HIST 489. Selected Topics in World History.
3 credits. Offered as needed.
Selected topics are studied in depth. See e-campus for current topic. Course may be repeated for credit when content changes. Prerequisite: HIST 395. Instructor’s permission required to waive HIST 395 prerequisite for non-history majors.
 
HIST 491. Editing Historical Documents.
3 credits. Offered every other spring.
A seminar in the techniques of analyzing manuscript collections in order to create an edition of historical documents. Study will address the theory and practice of historical documentary editions, including collecting, selecting, transcribing, annotating, proofing, illustrating, indexing and publishing. Prerequisite: HIST 395. Instructor’s permission required to waive HIST 395 prerequisite for non-history majors.
 
HIST/ANTH/ARTH 492. American Material Culture.
3 credits. Offered each spring.
A broad introduction to the multidisciplinary “field” of material culture studies through readings, written assignments, in-class exercises and field trips. The course introduces ways of looking at and learning from objects and examines how scholars from several disciplines have used material culture in their work. Prerequisite: HIST 395. Instructor’s permission required to waive HIST 395 prerequisite for non-history majors.
 
HIST/ARTH 493. Historic Preservation.
3 credits. Offered each spring.
An introduction to the philosophy and techniques of historic preservation, guidelines for restoration, state and national register forms and procedures, historic architecture, structural analysis, restoration techniques, as well as the business aspects of historic preservation projects. Field trips are a major component of the course. Prerequisite: HIST 395. Instructor’s permission required to waive HIST 395 prerequisite for non-history majors.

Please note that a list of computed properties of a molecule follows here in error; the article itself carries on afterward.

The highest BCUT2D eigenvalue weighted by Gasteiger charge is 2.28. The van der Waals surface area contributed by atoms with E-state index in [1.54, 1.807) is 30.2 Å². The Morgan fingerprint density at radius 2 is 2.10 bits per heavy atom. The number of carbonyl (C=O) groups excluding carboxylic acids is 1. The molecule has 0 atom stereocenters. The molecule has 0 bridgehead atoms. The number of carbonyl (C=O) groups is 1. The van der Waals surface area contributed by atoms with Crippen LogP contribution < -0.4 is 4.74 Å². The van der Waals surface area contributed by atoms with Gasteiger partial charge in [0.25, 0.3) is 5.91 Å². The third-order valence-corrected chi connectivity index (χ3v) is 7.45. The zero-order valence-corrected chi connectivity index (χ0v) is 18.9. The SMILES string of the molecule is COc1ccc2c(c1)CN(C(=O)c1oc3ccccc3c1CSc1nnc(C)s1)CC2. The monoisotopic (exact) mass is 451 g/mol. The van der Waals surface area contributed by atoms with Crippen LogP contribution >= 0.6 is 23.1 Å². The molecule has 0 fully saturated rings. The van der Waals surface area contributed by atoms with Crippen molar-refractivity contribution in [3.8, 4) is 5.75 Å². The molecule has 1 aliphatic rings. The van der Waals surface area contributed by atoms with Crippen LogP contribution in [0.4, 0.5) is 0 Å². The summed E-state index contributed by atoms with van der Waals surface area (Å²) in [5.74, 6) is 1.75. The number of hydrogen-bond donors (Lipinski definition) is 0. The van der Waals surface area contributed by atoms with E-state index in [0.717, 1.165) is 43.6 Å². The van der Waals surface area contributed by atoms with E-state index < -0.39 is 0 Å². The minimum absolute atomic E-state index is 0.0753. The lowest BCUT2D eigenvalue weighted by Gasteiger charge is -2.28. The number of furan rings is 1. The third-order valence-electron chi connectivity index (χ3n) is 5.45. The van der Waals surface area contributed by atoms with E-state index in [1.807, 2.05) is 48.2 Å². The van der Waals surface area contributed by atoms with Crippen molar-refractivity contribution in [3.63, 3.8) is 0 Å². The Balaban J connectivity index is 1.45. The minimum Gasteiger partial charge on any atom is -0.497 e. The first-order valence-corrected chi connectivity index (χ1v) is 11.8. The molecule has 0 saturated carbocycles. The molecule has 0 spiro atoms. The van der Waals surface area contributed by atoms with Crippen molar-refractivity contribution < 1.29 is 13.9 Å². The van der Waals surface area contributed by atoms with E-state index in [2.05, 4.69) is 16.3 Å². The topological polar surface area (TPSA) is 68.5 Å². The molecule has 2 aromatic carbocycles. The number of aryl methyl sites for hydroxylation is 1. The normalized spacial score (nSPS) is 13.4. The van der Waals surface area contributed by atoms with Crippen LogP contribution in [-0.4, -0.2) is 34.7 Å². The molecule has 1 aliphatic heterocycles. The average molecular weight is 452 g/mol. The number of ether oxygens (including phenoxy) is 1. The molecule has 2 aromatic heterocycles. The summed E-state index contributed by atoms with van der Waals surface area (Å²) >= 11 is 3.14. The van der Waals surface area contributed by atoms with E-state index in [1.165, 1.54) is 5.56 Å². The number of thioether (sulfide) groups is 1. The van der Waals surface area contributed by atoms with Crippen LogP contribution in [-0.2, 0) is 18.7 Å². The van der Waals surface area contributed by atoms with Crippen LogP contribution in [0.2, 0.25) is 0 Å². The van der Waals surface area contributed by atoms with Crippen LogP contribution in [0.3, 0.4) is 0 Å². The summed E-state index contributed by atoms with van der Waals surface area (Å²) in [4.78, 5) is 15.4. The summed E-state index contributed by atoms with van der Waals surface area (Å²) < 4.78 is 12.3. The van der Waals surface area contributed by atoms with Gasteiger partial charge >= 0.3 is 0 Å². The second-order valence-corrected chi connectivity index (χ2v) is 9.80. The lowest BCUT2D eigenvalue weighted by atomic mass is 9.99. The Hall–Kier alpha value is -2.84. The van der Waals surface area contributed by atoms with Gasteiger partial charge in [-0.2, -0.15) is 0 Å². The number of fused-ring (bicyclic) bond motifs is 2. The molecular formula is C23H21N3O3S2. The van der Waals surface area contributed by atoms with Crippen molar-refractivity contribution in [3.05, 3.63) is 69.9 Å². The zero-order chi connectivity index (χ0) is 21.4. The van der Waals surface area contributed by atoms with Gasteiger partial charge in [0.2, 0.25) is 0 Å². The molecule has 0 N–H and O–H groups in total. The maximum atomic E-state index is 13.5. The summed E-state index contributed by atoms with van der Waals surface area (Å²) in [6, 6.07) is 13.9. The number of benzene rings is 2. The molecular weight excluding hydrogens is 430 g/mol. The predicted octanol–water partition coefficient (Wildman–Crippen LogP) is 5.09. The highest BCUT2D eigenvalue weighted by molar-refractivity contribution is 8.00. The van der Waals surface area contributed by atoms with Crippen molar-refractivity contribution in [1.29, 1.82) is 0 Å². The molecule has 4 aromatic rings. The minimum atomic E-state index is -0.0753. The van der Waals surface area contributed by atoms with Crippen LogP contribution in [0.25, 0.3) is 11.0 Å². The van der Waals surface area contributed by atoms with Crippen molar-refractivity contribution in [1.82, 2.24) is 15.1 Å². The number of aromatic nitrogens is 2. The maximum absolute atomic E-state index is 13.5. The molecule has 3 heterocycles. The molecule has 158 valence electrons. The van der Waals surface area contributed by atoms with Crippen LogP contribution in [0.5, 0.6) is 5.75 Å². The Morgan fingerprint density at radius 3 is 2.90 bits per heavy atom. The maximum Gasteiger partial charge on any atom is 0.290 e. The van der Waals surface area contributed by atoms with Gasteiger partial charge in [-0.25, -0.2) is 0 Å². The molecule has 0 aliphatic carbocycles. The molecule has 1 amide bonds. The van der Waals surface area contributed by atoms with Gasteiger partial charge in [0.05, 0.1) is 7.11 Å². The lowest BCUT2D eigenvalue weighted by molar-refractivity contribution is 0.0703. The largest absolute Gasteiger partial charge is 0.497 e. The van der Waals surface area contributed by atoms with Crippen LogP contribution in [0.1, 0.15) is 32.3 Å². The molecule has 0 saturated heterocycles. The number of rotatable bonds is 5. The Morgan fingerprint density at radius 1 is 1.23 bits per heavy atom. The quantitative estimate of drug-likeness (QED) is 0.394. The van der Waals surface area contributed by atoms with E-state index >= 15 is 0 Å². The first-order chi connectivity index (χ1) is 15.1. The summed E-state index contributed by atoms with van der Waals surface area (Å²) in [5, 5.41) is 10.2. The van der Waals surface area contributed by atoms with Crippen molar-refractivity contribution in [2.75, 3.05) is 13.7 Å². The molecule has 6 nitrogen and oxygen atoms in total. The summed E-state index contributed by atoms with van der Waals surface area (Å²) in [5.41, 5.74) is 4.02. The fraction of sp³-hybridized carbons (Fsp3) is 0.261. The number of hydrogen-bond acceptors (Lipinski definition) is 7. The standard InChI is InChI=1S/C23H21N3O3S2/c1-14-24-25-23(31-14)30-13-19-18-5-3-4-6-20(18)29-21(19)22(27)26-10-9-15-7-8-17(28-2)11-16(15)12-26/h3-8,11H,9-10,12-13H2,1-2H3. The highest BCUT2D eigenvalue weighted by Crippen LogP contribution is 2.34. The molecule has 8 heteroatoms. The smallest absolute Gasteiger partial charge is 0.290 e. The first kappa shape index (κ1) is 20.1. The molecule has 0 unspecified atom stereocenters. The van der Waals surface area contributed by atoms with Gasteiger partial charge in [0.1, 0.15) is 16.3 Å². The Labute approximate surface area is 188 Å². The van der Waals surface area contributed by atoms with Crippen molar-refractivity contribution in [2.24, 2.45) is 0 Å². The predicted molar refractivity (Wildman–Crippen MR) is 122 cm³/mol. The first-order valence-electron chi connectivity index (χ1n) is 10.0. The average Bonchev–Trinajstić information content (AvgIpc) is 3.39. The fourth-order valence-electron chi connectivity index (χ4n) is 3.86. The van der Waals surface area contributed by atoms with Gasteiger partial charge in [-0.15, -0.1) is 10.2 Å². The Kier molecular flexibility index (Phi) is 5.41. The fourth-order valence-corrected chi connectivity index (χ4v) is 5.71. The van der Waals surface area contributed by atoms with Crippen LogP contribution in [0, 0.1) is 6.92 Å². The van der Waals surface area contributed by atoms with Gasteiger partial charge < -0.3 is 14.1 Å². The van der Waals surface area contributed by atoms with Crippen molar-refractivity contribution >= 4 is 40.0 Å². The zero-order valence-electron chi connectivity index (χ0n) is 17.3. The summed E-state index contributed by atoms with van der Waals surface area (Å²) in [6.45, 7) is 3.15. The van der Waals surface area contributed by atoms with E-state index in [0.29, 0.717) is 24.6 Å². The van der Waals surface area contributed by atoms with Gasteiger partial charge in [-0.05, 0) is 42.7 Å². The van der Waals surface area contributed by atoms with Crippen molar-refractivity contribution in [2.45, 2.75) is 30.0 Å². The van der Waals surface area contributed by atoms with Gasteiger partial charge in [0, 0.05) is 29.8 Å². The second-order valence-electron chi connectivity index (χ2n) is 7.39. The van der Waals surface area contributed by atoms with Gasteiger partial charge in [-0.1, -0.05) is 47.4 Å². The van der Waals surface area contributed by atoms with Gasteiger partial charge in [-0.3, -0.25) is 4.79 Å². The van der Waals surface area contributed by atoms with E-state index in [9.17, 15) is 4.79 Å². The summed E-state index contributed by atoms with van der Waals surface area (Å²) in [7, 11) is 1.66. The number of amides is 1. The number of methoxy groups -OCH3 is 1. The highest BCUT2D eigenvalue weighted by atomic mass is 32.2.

HIST/ARTH 494. Introduction to Museum Work.
3 credits. Offered each fall.
The practice and philosophy of museum work, including the areas of design, conservation, registration, education and administration. Subject is taught from the perspective of the museum profession and is applicable to diverse disciplines and types of collections. Prerequisite: HIST 395. Instructor’s permission required to waive HIST 395 prerequisite for non-history majors.
 
HIST/ANTH 496. Research Thesis.
2 or 4 credits. Offered fall and spring.
Students will gather, analyze and interpret archaeological/historical data over two semesters. Students will work on a project that demonstrates theory, research design, data gathering and analysis, culminating in a written thesis. The course meets the capstone requirement for the historical archaeology minor but is also available to students in history and anthropology. Prerequisite: Junior or senior standing.
 
HIST 497. Genealogical Research and Family History.
3 credits. Offered every other fall.
Focus is on the methodology associated with genealogical research, the evaluation of sources, methods of documentation, the availability of online resources and the analysis of evidence. The course will require that those enrolled utilize local and state repositories and work with local research topics as well as with personal data. Personal genealogical information should be secured at home before the start of the semester.
 
HIST 498. Marshall Scholars Seminar.
3 credits. Offered each spring.
A research intensive seminar based on the manuscript collections and other primary sources of the Marshall Library. Students may choose any subject involving 20th-century diplomatic and military history and political affairs from 1900 to 1960 – the approximate dates of George C. Marshall’s public service. Prerequisites: HIST 395 and acceptance into the course prior to the beginning of the semester in which this course is taken.
 
HIST 499. Honors.
6 credits. Offered each fall and spring.
Year course. Prerequisite: HIST 395.

Hospitality and Tourism Management

College of Business

HTM 100. Hospitality and Tourism Management Seminar.

1 credit. Offered fall and spring.

A one-credit seminar course designed to expose students interested in hospitality and tourism management to current issues, trends, career opportunities and company profiles within the service industry.
 
HTM 250. Overview of Hospitality and Tourism Management.